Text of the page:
A recent study published in the European Urology journal is saying men who garden, dig or mow the lawn for a minimum of 30 minutes a week have an easier time getting and maintaining an erection.
Researchers at the Medical University of Vienna are claiming a newfound interest in tending to weeds, flowers and plants can "dramatically improve a man's performance in bed." By a third, they say.
At first glance, this just reeks of a frustrated wife scam. We imagine Viennese women slipping researchers a few grand to "motivate" their husbands to help with the garden.
"Did you see the study, honey? Why don't you go tend to those azaleas."
Why just gardening and mowing the lawn? Why not doing the dishes or vacuuming? Why not go all out and say "Men who mop the floors, change the kitty litter, and Windex on a regular basis are much better in bed."
As it turns out, it isn't the relationship with flowers and the outdoors that gets a man's penis revving—it's the exercise. Men who burn as little as 1,000 extra calories a week reduce their risk of impotence. Men who go the extra mile and burn 4,000 calories a week can improve their circulation in such a profound way that it more than halves their chances of suffering from erectile dysfunction.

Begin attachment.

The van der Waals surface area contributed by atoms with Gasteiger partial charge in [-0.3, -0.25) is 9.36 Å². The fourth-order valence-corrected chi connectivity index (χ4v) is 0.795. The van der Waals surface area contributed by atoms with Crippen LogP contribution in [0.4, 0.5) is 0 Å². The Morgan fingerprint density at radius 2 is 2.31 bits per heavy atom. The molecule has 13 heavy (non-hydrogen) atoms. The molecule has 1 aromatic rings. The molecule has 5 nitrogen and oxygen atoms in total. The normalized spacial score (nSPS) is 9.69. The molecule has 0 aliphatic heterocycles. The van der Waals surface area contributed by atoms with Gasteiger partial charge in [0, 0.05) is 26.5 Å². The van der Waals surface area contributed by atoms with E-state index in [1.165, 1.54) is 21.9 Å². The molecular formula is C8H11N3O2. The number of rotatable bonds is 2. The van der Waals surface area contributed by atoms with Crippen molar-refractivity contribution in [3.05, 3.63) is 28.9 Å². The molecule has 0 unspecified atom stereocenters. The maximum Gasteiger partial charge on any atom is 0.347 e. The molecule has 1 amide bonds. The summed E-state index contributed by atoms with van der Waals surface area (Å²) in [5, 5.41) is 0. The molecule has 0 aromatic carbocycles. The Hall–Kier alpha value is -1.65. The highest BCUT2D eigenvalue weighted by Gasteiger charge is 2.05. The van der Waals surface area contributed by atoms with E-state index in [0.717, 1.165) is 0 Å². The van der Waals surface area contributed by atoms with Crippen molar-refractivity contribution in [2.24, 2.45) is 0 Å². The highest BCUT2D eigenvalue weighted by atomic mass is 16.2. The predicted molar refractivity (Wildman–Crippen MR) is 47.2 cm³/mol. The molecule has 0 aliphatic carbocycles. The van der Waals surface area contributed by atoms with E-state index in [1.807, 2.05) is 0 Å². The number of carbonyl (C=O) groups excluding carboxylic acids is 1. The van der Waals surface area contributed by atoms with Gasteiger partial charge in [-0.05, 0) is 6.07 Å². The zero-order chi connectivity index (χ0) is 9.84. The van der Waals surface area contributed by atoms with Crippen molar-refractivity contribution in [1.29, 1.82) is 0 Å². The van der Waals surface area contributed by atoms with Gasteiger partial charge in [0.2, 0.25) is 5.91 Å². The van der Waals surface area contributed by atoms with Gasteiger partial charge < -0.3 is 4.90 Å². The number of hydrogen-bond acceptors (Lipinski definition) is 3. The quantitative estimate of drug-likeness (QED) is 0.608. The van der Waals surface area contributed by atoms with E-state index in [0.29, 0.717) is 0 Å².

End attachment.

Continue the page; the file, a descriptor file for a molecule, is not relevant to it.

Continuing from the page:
This can be achieved through any other form of traditional exercise that raises the heart to 120 beats a minute or higher, they say. Running, cycling, swimming, going for a brisk walk—you get the gist.
But, alas, power walking just doesn't have the same ring to it as gardening. Or cleaning the bathtub. Or sweeping. Which are good habits, that if he sticks with it, could certainly up the chances of a man getting laid and having a better sex life, anyway.